Francis Kennedy, chaplain of the 28th North Carolina Troops, also preached both on May 10 and May 17. Members of Lane's brigade, to which Kennedy belonged, had been the troops who mistakenly mortally wounded their beloved Stonewall Jackson. The pain they felt was undoubtedly as great as that expressed by Lee. On May 10, Kennedy selected Psalms 103:2 as his text: " Bless the Lord, O my soul, and forget not all his benefits:" The following Sunday, May 17th, he selected Ecclesiastes 8:11: "Because sentence against an evil work is not executed speedily, therefore the heart of the sons of men is fully set in them to do evil." Unfortunately, Kennedy, a Methodist, does not elaborate upon the passages.

Last Tribute of Respect - Mort Kunstler
Turning toward Jackson's "official" funerals, we can examine the passages used at services where Jackson's remains were present. At a private service inside the Virginia Governor's mansion on May 13, the Rev. Thomas V. Moore, pastor of Richmond's First Presbyterian Church, used Isaiah 2:22: "Cease ye from man, whose breath is in his nostrils: for wherein is he to be accounted of?" (Robertson, Stonewall Jackson, 758) Jackson's funeral train was soon on its way to the Shenandoah Valley. That evening, the train stopped in Lynchburg and a service was held in the First Presbyterian Church. Dr. James B. Ramsey officiated, and Miss Massey sang "Come, Ye Desolate." (Robertson, Stonewall Jackson, 759) On Thursday, the party boarded a canal boat and began traveling toward Lexington. On arriving, Jackson's remains were transported to the Virginia Military Institute and placed in his old classroom. On May 15, Jackson was taken to the Presbyterian Church, where Dr. William S. White preached on I Corinthians 15:26: "The last enemy that shall be destroyed is death." (Robertson, Stonewall Jackson, 761) Then, White read a letter that Jackson had written to him on the death of his son, killed fighting at Second Manassas: "The death of your noble son and my much esteemed friend... must have been a severe blow to you, yet we have the sweet assurance that, whilst we mourn his loss to the country, to the church, and to ourselves, all has been gained for him... That inconceivable glory to which we are looking forward is already his..." (Chambers, Stonewall Jackson, 2:457)

There are undoubtedly other passages used by other chaplains in the army. It would also be interesting to see what passages pastors of churches across the South were using on May 17. Did they mention the death of Jackson? Always something more to research....

(All Scripture passages used come from the Authorized Version[sometimes referred to as the King James Version].)

Wednesday, August 29, 2018

"A Little Touch of Stonewall in the Night"?

   One of the most powerful scenes in the plays of Shakespeare occurs in Henry V, in which Good King Harry ditches his kingly garments, throws on an old cloak, and walks among his soldiers on the eve of battle.  In disguise, he asks them their thoughts on victory and mere survival in the upcoming fight.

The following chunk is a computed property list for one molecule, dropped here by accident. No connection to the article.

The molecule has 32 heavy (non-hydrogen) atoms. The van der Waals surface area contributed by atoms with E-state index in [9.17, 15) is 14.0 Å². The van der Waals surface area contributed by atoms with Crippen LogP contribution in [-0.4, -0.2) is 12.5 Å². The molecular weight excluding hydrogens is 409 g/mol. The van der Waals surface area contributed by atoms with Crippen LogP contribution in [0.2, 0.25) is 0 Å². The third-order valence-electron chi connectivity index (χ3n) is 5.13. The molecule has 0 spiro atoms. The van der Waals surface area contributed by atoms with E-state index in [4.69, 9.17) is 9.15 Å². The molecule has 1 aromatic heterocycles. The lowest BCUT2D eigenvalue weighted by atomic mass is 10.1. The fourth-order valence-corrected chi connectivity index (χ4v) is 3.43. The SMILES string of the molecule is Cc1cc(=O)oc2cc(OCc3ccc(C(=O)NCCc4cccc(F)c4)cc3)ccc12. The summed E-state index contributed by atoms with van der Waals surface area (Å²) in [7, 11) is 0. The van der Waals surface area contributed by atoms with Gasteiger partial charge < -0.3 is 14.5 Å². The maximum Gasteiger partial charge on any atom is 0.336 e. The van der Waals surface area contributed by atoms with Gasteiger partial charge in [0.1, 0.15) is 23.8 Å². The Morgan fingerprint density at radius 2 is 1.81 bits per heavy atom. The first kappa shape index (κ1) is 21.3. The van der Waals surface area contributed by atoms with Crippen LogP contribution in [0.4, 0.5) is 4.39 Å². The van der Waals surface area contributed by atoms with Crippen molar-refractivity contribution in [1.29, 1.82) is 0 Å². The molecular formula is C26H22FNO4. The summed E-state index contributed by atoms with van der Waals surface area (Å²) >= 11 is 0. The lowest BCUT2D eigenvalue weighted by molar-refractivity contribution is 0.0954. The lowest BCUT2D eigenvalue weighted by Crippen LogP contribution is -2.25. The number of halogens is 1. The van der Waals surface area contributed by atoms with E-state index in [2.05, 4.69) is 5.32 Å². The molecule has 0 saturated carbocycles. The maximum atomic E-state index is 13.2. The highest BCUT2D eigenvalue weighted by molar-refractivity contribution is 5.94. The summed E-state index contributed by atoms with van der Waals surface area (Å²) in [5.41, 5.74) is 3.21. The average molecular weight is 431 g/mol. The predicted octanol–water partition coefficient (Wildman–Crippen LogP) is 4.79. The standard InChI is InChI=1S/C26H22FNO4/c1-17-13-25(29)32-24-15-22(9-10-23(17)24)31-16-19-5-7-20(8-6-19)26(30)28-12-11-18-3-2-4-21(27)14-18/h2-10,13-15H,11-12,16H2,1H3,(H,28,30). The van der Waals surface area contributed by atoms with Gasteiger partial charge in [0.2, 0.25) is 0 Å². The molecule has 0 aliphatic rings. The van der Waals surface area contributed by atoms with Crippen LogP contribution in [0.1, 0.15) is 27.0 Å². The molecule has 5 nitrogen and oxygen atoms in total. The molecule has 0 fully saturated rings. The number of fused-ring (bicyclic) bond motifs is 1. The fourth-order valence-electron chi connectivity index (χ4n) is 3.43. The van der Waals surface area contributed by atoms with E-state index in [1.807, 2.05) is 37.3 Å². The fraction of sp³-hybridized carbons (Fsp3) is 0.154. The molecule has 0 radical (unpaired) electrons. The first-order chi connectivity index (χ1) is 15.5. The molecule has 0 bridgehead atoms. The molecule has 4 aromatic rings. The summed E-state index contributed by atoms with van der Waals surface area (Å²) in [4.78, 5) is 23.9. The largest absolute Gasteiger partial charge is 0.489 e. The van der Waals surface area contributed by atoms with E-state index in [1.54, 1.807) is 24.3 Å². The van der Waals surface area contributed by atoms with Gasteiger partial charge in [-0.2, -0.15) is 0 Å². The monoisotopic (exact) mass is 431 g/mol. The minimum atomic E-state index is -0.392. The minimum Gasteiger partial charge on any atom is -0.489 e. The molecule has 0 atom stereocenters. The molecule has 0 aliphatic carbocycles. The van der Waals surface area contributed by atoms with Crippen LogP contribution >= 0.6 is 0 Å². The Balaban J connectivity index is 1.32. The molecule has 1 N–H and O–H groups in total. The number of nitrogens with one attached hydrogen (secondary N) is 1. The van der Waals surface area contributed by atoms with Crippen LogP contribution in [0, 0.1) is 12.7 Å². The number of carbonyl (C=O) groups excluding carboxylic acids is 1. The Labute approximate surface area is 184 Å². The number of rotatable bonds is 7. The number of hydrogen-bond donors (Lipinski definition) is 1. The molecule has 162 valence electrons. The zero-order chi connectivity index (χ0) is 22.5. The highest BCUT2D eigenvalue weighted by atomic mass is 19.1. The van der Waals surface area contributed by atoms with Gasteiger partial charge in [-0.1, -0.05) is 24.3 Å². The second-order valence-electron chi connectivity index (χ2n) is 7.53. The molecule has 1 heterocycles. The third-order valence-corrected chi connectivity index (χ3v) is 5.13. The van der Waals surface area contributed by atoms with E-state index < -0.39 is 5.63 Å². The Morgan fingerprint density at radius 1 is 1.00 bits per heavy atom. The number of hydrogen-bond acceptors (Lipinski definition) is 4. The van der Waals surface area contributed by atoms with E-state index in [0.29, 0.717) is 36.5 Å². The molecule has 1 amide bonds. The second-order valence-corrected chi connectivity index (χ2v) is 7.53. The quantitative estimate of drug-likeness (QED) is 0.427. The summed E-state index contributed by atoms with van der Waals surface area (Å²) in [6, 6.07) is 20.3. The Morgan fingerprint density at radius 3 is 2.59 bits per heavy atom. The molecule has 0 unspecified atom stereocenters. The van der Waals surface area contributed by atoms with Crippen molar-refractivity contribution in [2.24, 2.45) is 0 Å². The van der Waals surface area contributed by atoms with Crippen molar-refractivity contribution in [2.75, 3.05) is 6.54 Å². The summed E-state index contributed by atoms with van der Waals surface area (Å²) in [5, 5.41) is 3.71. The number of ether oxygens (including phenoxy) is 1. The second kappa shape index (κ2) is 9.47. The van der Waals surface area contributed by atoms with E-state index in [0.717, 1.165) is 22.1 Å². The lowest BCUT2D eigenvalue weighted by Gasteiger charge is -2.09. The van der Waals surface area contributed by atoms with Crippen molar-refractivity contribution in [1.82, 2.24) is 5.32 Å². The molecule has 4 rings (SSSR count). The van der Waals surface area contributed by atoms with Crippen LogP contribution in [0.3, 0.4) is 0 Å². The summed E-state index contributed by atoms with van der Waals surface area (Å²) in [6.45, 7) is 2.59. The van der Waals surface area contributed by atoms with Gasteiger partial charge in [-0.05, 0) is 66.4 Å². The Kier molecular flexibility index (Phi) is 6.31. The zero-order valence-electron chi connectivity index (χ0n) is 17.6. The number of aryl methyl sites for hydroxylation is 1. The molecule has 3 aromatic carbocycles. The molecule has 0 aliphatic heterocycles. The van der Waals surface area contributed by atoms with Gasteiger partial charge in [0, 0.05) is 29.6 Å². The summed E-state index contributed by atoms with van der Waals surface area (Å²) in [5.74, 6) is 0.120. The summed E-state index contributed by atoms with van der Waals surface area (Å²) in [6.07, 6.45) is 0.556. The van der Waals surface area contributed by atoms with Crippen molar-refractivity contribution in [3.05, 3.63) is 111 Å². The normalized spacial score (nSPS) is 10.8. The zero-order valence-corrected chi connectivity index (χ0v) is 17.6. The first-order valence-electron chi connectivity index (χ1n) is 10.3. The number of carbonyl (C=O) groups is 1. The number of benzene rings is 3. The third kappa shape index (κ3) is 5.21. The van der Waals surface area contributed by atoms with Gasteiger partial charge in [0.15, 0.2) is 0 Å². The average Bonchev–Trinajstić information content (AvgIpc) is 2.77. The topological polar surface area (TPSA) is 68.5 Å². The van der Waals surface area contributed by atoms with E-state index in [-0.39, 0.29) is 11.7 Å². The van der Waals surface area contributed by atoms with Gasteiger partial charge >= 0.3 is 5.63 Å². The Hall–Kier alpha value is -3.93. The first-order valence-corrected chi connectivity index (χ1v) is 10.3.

Did Stonewall Jackson ever do the same? Maybe....
Stonewall Jackson - Mort Kunstler 

   First, it is important to understand that generals were not all that accessible to their men. A soldier could just not wander up to Jackson, or Longstreet, or Hill, and sit down for a chat. Staff officers usually tried to shield their commanders from those around them. So, seeing Jackson or one of the others was a treat, something soldiers usually remembered. They also cheered their generals lustily when they did see them. Hence, during Jackson's march around Hooker's flank at Chancellorsville, Jackson's men were told not to cheer, lest the surprise be given away. But did Jackson ever steal into camp unawares?

   Recently, while working in the Library of Virginia, I came across a story. A Confederate soldier was sitting in the rain, at night, with compatriots, gazing longingly up at a house with light streaming through the windows. The soldier said something to the effect of, "I wish I was a general and out of the rain." Out of the darkness came another voice, "Boys, Jackson is right here with you." (Sorry, I did not copy the source.)

   I found another reference, this time from a Union soldier. While not complimentary, and written by a Union soldier, there might be some truth in the article. It appeared in the New York Times September 8, 1862: "Returning to the first field, mentioned above, the visitors were surrounded by a motley group of human beings, gaunt in their appearance, ill armed and clad, who eagerly questioned all who would listen to them about the affairs of the Government. Among the number was the guerrilla chief, Jackson, disguised in the habiliment of a private soldier. This was not the first disguise Jackson has donned to the nonce; for while returning towards Richmond from the pursuit of Gen. Banks, and at a time when he expected to be cut off by Gen. Shields, he disguised himself in citizen's attire, and actually performed the duties of a wagon-master for several days, to avoid being recognized if taken prisoner. This fact I have from one of our officers who was a prisoner, and with him at the time. Nearly all of the rebel officers present wore the uniform of private soldiers, and wore no mark whatever to show their rank."